BOSTON (CBS) — The Boston Bruins are 9-2-2, the second-best record in the Eastern Conference. They’ve done it despite any player on the roster ranking inside the top 40 in points and with just one player posting a double-digit points mark through 13 games.
If that seems unlikely, it’s because of the inexplicable goal-scoring run which Brad Marchand is currently enjoying.
The Bruins’ forward has gone through a number of transformations since joining the team a few seasons ago. He was a scrappy, high-energy fourth-liner who was expected to buzz around the ice like the Energizer Bunny. He then developed into an agitator, masterfully displaying the ability to toe the line and get under opponents’ skin.
But a funny thing happened along the way — Marchand turned out to be a pretty talented hockey player.
After scoring zero goals in 20 games in 2009-10, Marchand potted 21 goals in his official rookie season (and another 11 in 25 playoff games) before scoring 28 last year. Now with eight through 13 games, Marchand would be on pace to score 50 goals in a full 82-game season.
Marchand leads the team with those eight goals, scoring on a ridiculous 44.4 percent of his shots. That number is far and away the best in the NHL among players with at least 10 shots, with New Jersey’s Adam Henrique’s 33.3 percent the next best mark and Anaheim’s Saku Koivu’s 28.6 percentage ranking third.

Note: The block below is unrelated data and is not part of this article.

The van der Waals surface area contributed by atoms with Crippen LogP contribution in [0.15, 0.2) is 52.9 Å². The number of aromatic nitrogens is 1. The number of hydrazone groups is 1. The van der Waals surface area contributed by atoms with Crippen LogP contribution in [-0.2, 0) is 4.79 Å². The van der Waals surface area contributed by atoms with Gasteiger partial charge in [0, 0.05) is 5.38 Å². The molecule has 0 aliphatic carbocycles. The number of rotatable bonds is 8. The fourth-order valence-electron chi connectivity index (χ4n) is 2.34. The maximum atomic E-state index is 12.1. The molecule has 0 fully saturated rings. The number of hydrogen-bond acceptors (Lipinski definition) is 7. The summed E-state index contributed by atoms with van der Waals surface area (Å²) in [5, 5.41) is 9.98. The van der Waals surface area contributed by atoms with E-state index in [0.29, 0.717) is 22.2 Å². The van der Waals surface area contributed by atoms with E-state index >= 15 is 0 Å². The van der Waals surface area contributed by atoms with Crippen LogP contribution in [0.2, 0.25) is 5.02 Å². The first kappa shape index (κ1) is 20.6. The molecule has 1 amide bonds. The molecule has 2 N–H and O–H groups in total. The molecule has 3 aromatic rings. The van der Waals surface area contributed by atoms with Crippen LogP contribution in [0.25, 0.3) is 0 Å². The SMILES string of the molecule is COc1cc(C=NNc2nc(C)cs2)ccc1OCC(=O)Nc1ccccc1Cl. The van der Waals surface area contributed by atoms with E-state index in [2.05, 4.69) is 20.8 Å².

It’s a rate that nobody can rightfully maintain over the course of a full season (just four players in history have ever finished a season with a rate better than 30 percent), but it, along with Tuukka Rask’s outstanding work in the crease, is the precise reason why the Bruins have earned themselves 20 out of a possible 26 points thus far.
Marchand’s eight goals account for 21.6 percent of the Bruins’ 37 goals this season. He as twice as many as David Krejci and Nathan Horton, who are second on the team with four apiece, and they’ve been even more valuable, considering linemates Tyler Seguin and Patrice Bergeron have been slow to recapture their scoring touch this season.
Marchand’s timing hasn’t been all that bad, either. He’s scored twice against Winnipeg, the first a game-tying goal in an eventual 2-1 shootout victory and the second the game-winner (on a power play) on Sunday. He got the Bruins on the board to begin that memorable comeback at Madison Square Garden, his short-handed score gave the Bruins an early 1-0 lead in Carolina, as did his second-period goal in the Bruins’ victory in Buffalo.
The team-wide scoring drought has no doubt been an issue this season for the Bruins, as evidenced by their just plus-6 goal differential on the year. They’ll all eventually get going, though, and when they do, they can thank Marchand for keeping them afloat for so long.